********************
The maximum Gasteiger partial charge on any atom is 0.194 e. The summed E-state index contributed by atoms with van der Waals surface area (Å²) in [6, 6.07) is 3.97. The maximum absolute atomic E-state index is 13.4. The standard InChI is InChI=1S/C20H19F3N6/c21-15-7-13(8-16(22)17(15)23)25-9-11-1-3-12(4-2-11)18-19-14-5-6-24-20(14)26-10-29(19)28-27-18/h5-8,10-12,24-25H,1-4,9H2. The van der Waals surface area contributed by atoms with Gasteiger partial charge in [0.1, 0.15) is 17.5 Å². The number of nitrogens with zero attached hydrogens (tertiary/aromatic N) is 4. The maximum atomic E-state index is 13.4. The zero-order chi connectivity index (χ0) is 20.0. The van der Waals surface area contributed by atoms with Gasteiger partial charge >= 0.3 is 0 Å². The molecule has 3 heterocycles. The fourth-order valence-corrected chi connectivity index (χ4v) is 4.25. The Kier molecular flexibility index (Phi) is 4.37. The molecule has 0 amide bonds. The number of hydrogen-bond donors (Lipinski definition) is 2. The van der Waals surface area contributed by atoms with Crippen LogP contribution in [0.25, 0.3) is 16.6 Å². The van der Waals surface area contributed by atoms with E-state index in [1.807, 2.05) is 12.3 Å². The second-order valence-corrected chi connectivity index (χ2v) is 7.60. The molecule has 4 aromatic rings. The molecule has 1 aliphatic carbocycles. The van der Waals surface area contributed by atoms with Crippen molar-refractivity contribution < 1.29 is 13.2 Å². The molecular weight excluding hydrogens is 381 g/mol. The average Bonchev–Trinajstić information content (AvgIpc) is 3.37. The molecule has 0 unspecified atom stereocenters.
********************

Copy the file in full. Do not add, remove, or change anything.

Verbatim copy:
The maximum Gasteiger partial charge on any atom is 0.194 e. The summed E-state index contributed by atoms with van der Waals surface area (Å²) in [6, 6.07) is 3.97. The maximum absolute atomic E-state index is 13.4. The standard InChI is InChI=1S/C20H19F3N6/c21-15-7-13(8-16(22)17(15)23)25-9-11-1-3-12(4-2-11)18-19-14-5-6-24-20(14)26-10-29(19)28-27-18/h5-8,10-12,24-25H,1-4,9H2. The van der Waals surface area contributed by atoms with Gasteiger partial charge in [0.1, 0.15) is 17.5 Å². The number of nitrogens with zero attached hydrogens (tertiary/aromatic N) is 4. The maximum atomic E-state index is 13.4. The zero-order chi connectivity index (χ0) is 20.0. The van der Waals surface area contributed by atoms with Gasteiger partial charge >= 0.3 is 0 Å². The molecule has 3 heterocycles. The fourth-order valence-corrected chi connectivity index (χ4v) is 4.25. The Kier molecular flexibility index (Phi) is 4.37. The molecule has 0 amide bonds. The number of hydrogen-bond donors (Lipinski definition) is 2. The van der Waals surface area contributed by atoms with Crippen LogP contribution in [0.25, 0.3) is 16.6 Å². The van der Waals surface area contributed by atoms with E-state index in [1.807, 2.05) is 12.3 Å². The second-order valence-corrected chi connectivity index (χ2v) is 7.60. The molecule has 4 aromatic rings. The molecule has 1 aliphatic carbocycles. The van der Waals surface area contributed by atoms with Crippen molar-refractivity contribution < 1.29 is 13.2 Å². The molecular weight excluding hydrogens is 381 g/mol. The average Bonchev–Trinajstić information content (AvgIpc) is 3.37. The molecule has 0 unspecified atom stereocenters.